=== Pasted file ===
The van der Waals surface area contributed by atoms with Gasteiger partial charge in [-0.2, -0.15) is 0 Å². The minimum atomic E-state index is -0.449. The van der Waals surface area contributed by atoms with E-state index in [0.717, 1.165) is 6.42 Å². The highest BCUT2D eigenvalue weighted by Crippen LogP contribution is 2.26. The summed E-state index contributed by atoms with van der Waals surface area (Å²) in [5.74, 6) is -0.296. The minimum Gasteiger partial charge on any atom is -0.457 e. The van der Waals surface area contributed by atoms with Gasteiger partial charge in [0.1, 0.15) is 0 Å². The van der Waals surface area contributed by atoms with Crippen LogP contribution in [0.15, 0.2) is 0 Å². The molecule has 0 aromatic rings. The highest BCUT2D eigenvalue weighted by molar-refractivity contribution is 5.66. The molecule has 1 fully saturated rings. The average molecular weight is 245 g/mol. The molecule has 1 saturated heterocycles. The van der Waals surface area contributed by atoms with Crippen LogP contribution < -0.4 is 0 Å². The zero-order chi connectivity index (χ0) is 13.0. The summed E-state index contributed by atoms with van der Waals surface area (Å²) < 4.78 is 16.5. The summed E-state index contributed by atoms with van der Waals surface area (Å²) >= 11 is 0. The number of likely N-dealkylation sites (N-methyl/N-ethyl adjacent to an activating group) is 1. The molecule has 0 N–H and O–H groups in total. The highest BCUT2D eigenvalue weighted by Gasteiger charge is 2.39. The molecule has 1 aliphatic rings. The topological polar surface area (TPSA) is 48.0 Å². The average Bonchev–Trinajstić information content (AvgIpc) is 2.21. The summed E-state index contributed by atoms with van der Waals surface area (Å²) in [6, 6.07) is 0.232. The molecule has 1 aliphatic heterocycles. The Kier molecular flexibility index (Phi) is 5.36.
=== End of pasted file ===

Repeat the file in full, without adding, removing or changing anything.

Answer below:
The van der Waals surface area contributed by atoms with Gasteiger partial charge in [-0.2, -0.15) is 0 Å². The minimum atomic E-state index is -0.449. The van der Waals surface area contributed by atoms with E-state index in [0.717, 1.165) is 6.42 Å². The highest BCUT2D eigenvalue weighted by Crippen LogP contribution is 2.26. The summed E-state index contributed by atoms with van der Waals surface area (Å²) in [5.74, 6) is -0.296. The minimum Gasteiger partial charge on any atom is -0.457 e. The van der Waals surface area contributed by atoms with Gasteiger partial charge in [0.1, 0.15) is 0 Å². The van der Waals surface area contributed by atoms with Crippen LogP contribution in [0.15, 0.2) is 0 Å². The molecule has 0 aromatic rings. The highest BCUT2D eigenvalue weighted by molar-refractivity contribution is 5.66. The molecule has 1 fully saturated rings. The average molecular weight is 245 g/mol. The molecule has 1 saturated heterocycles. The van der Waals surface area contributed by atoms with Crippen LogP contribution < -0.4 is 0 Å². The zero-order chi connectivity index (χ0) is 13.0. The summed E-state index contributed by atoms with van der Waals surface area (Å²) < 4.78 is 16.5. The summed E-state index contributed by atoms with van der Waals surface area (Å²) >= 11 is 0. The number of likely N-dealkylation sites (N-methyl/N-ethyl adjacent to an activating group) is 1. The molecule has 0 N–H and O–H groups in total. The highest BCUT2D eigenvalue weighted by Gasteiger charge is 2.39. The molecule has 1 aliphatic rings. The topological polar surface area (TPSA) is 48.0 Å². The average Bonchev–Trinajstić information content (AvgIpc) is 2.21. The summed E-state index contributed by atoms with van der Waals surface area (Å²) in [6, 6.07) is 0.232. The molecule has 1 aliphatic heterocycles. The Kier molecular flexibility index (Phi) is 5.36.